## Review: Release it!

This is a review of the book “Release it!” by Michael T. Nygard

Go get this book. That is the short of this review. This is an excellent book, mainly targeted towards architects however I think developers should read it too. The author does an great job throughout the book showing how small issues can grow into gigantic problems and cost your project/business some big \$, when in reality, had the developer or architect paid a bit more attention to certain pieces of the application, it all could have been avoided. The author shares many of his personal experiences related to this subject.

The two best parts of the book where the coverage of stability issues (patterns and anti-patterns), and the capacity planning section. The final two main sections of the book cover general design issues and operations (monitoring, logging, metrics etc).

Recommended: Yes
Skill levels: Any

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## Local IO write performance in Zinc improved

Looks like the folks over at MDM have improved their local IO write support (windows only) with the release of v3.0.10 of MDM Zinc. This is probably due to Adobe AIR and people’s complaints about the lack of better support for writing ByteArray data to disk in Zinc. Note that this new feature is only available when you are running on a PC
(mac/linux still have to use the old HEX conversion method)

In a previous post I wrote about the slow performance of writing binary data in Zinc. However now it is definitely faster, however still not as fast as writing under Adobe AIR. Regardless, it looks like MDM has listened to their users and made a step to improve things and that is great.

Here is an example of how to write a ByteArray to disk now under 3.0.10. Note this is faster than the old HEX conversion method and is much faster and less code:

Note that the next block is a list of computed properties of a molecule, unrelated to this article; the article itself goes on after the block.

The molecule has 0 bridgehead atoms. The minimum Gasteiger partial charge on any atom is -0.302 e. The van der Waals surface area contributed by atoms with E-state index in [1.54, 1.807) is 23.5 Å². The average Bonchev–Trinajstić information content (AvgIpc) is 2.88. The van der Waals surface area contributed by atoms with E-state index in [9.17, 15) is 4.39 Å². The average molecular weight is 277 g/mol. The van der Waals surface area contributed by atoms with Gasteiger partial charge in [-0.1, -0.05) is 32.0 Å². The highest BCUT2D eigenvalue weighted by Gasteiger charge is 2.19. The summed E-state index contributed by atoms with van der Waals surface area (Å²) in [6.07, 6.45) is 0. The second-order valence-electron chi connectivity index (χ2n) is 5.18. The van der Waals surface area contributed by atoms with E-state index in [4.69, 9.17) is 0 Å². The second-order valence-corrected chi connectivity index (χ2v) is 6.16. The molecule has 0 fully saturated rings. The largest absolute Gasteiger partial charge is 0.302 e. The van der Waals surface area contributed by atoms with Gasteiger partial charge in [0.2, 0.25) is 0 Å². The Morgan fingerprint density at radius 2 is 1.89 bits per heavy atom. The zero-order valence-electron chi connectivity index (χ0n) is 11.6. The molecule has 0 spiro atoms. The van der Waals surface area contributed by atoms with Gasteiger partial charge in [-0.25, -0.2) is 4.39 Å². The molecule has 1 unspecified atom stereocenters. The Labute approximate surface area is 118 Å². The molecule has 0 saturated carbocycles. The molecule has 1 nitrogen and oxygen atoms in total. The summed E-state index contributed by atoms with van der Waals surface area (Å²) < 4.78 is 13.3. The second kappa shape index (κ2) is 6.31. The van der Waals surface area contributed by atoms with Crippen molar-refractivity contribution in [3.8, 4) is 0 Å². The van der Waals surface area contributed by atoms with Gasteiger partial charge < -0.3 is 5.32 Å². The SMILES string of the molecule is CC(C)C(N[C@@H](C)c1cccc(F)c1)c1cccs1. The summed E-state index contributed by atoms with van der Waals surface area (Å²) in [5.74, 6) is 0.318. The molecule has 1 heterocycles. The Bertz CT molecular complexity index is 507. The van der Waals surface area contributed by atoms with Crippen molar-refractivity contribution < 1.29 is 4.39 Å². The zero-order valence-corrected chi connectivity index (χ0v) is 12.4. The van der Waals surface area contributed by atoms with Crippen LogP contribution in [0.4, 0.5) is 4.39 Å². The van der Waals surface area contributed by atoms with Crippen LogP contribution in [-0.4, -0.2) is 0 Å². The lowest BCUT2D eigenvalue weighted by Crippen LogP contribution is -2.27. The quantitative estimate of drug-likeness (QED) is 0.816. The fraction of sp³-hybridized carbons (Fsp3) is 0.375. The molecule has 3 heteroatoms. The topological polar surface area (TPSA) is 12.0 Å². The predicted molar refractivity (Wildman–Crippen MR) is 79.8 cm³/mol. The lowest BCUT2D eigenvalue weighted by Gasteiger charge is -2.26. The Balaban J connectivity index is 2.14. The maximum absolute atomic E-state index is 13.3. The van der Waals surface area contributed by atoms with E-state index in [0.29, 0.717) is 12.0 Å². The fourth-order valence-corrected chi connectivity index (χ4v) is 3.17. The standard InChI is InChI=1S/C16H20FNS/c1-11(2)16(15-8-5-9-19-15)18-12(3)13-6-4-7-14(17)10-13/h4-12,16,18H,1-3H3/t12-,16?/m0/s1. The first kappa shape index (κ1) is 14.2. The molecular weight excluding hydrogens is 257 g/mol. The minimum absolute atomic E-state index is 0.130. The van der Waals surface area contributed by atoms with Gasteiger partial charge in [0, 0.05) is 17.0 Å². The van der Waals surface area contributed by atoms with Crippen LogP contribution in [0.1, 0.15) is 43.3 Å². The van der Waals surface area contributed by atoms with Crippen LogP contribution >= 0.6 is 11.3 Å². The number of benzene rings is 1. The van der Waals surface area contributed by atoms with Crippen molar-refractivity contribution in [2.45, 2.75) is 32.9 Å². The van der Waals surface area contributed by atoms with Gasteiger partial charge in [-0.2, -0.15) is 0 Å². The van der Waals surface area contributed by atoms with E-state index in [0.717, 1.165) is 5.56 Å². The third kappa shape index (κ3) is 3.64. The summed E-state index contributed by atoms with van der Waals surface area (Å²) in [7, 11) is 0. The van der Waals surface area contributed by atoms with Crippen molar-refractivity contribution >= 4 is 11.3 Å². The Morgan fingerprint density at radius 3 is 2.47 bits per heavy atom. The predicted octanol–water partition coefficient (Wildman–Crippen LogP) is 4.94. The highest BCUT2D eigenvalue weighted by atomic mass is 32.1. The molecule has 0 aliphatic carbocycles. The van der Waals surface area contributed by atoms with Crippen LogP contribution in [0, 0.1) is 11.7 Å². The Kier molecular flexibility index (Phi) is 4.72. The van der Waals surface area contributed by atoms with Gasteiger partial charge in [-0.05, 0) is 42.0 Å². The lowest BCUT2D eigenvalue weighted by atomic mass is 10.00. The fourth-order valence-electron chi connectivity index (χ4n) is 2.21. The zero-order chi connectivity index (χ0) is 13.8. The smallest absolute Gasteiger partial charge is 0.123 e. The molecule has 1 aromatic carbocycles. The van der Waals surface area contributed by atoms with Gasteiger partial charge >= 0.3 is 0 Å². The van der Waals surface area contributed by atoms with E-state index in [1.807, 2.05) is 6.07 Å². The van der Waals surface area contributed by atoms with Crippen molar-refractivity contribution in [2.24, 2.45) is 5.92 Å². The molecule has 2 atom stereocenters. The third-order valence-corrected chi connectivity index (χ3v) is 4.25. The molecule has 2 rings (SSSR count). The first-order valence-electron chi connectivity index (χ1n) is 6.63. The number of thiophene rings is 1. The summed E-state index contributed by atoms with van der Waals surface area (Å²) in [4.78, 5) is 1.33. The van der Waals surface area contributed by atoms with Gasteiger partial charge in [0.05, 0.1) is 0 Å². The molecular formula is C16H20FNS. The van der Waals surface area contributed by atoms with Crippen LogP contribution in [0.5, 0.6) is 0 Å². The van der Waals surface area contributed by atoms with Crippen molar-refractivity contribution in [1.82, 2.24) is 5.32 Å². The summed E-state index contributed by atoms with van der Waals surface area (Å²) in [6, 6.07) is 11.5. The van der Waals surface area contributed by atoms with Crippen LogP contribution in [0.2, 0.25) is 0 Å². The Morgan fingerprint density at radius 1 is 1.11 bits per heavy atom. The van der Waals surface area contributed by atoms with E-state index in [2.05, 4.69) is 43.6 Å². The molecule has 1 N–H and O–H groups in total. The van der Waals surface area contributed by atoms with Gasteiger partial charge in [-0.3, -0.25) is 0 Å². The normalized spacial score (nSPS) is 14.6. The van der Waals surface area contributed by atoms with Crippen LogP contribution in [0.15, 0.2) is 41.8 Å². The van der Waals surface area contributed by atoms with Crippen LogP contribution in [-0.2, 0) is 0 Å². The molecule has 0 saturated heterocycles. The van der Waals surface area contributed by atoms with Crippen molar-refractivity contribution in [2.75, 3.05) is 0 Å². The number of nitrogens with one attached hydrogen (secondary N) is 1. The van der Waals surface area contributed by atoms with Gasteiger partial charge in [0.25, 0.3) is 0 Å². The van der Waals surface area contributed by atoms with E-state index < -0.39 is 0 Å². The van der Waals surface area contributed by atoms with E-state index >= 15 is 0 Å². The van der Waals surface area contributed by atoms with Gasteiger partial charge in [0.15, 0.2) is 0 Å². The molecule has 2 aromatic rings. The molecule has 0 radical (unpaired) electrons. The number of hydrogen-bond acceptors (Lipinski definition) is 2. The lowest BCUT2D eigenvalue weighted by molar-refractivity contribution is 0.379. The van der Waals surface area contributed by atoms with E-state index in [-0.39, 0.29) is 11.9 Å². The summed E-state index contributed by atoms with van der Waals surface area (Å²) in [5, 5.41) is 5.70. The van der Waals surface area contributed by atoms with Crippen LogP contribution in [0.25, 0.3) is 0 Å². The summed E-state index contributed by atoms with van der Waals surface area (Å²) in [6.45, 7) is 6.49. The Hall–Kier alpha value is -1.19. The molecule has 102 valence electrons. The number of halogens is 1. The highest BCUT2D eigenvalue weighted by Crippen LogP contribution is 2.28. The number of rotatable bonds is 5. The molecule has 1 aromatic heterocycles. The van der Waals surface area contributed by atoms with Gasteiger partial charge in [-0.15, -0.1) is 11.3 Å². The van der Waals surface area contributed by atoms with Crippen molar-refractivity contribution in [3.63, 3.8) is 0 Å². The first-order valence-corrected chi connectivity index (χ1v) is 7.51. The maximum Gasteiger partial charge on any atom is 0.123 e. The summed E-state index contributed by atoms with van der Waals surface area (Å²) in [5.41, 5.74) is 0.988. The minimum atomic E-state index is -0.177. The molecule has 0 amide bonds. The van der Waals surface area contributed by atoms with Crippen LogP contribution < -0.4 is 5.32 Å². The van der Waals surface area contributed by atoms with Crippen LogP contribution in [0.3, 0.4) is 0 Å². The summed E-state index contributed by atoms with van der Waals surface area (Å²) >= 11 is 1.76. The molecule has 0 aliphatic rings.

var data:ByteArray = // some byte array of your data
mdm.FileSystem.BinaryFile.setDataBA(data);
mdm.FileSystem.BinaryFile.writeDataBA("c:\some\path\to\file");


Kudos to the folks at MDM for adding this new feature.

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## Review: Interface Oriented Design

This is a review of “Interface Oriented Design” by Ken Pugh.

I don’t have a ton to say about this book, it was a fairly quick read at about 200 pages. If you have a lot of experience with OO, the concepts presented within it are nothing that startling, however they may serve the reader as a nice refresher or presentation of important principles in a “interface” oriented and focused approach. I think if anything, one handy thing that the author presented were the “laws” of any interface:

a) “Do what its methods say it does” : this is obviously important as how many times have you seen methods in a program that do what their name implies, but… sometimes add on a bit more undocumented functionality.

b) “Do no harm”: the implementation to should avoid affecting other modules or consuming resources that it does not explicitly declare it will etc.